One suggested alternative has been the legalisation of dexamphetamine tablets of the type prescribed for ADHD. The availability of oral dexamphetamine and hopefully cocaine and MDMA may potentially stop some people taking up crystal methamphetamine in the first place. Personally, I’m not sure that such pills will have much of an impact on those who use crystal methamphetamine, and research has shown that dexamphetamine substitution is hit and miss when it comes to treating methamphetamine dependence.
Then there is the harm reduction side of the debate.
An obvious improvement would be to increase funding for treatment and public health services. Many addiction services are limited in what they can offer both in terms of resources, but also in terms of effective therapies for methamphetamine use and dependence. In my medical experience, pervasive psychosis and associated hostility often occurs when remaining psychosocial support fall away or life circumstances become chaotic and isolated.
Education around sleep, how to manage paranoia, and simultaneous use of other drugs may reduce some of the consequences of methamphetamine use.
But it is a drug that keeps you awake, often for days, which is a big risk for psychosis and isn’t great for the brain generally. How you act once you start taking it can vary greatly from how you thought you would act, based on all the education and advice you sought out before taking that first hit on the pipe for the night.
To address the potential harms of methamphetamine we need to educate people on the high potential for harm.
While honest education about MDMA or cannabis would represent these as mainly safe and commonly beneficial substances, when used responsibly, honest education about methamphetamine can, in all truthfulness, look a lot closer to the typical ‘horror porn’ approach our governments take.
An unfortunate consequence of the propaganda our governments have put forth as ‘education’ is that so much of it gets dismissed by those who have used drugs or exist in a community of people who use drugs. When all drugs are portrayed as equally dangerous the message loses legitimacy.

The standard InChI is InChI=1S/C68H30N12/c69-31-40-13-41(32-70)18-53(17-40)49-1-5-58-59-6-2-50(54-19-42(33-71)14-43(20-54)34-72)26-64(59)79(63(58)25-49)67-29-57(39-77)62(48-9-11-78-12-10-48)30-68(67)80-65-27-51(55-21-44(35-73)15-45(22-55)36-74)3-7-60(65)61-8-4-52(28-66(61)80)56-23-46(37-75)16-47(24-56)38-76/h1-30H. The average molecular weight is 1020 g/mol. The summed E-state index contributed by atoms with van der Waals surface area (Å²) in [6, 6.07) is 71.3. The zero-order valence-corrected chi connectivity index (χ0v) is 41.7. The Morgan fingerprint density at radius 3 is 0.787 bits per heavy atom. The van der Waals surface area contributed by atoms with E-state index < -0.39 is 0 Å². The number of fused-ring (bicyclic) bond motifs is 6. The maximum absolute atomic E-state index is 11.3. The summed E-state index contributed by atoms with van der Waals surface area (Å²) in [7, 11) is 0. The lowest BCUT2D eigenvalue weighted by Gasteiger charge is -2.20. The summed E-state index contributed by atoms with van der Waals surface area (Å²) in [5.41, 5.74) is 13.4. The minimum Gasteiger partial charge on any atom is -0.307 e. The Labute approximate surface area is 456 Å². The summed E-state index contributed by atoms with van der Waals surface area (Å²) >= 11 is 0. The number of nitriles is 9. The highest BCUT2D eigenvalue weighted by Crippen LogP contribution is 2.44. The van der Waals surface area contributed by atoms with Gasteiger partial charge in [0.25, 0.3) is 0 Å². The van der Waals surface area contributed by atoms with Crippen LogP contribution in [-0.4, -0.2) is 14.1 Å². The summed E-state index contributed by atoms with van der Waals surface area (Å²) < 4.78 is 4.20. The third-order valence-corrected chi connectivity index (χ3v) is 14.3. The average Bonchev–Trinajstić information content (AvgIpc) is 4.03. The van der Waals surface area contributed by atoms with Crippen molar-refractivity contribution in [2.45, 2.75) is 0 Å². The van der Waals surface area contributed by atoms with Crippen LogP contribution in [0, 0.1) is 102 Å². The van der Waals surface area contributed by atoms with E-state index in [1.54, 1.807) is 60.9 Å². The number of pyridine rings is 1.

When the government insists on a one-size-fits-all fear mongering narrative, people are more likely to poke holes in their message. This alienates people from trusting them.
Finding a strategy that works to illustrate the risks of methamphetamine use without stigmatising people who use it needs to be led by those with lived experience. Unharm’s Community Conversations provide a good place to start.
I think we, as a community of people who use drugs and people who advocate for safer and non-stigmatising access to these substances, must be willing to admit and acknowledge the very different risk profiles that exist between different psychoactive substances.
I hope we do not go the opposite direction with methamphetamine and ignore the real risks we see playing out every day in hospitals and living rooms around the country for the sake of trying to reduce stigma. Stigma is unhelpful, but let’s be honest: Not all drugs are the same.
Walking that line will be a delicate one, but essential to ensuring legalisation of methamphetamine does not lead to greater social acceptance of the substance, particularly when used by smoking or injecting.
If you are passionate about the drug legalisation debate, we’d love to invite you to participate in an online community conversation. For more information, head here.